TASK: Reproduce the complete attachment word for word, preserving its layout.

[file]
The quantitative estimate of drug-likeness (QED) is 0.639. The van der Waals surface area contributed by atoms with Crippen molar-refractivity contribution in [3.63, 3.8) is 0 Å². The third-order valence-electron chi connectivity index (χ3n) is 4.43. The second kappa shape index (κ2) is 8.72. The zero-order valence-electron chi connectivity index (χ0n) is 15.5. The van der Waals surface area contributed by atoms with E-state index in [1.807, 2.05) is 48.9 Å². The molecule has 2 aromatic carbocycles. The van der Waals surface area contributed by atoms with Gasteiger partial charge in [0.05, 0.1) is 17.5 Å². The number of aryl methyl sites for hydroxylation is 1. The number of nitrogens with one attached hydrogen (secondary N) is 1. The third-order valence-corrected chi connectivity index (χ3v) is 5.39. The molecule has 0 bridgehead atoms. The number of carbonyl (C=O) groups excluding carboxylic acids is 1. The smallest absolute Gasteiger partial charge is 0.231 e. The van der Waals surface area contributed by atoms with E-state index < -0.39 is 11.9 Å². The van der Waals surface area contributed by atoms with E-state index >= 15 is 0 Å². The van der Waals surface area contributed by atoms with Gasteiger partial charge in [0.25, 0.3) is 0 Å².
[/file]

The quantitative estimate of drug-likeness (QED) is 0.639. The van der Waals surface area contributed by atoms with Crippen molar-refractivity contribution in [3.63, 3.8) is 0 Å². The third-order valence-electron chi connectivity index (χ3n) is 4.43. The second kappa shape index (κ2) is 8.72. The zero-order valence-electron chi connectivity index (χ0n) is 15.5. The van der Waals surface area contributed by atoms with E-state index in [1.807, 2.05) is 48.9 Å². The molecule has 2 aromatic carbocycles. The van der Waals surface area contributed by atoms with Gasteiger partial charge in [0.05, 0.1) is 17.5 Å². The number of aryl methyl sites for hydroxylation is 1. The number of nitrogens with one attached hydrogen (secondary N) is 1. The third-order valence-corrected chi connectivity index (χ3v) is 5.39. The molecule has 0 bridgehead atoms. The number of carbonyl (C=O) groups excluding carboxylic acids is 1. The smallest absolute Gasteiger partial charge is 0.231 e. The van der Waals surface area contributed by atoms with E-state index < -0.39 is 11.9 Å². The van der Waals surface area contributed by atoms with E-state index >= 15 is 0 Å². The van der Waals surface area contributed by atoms with Gasteiger partial charge in [0.25, 0.3) is 0 Å².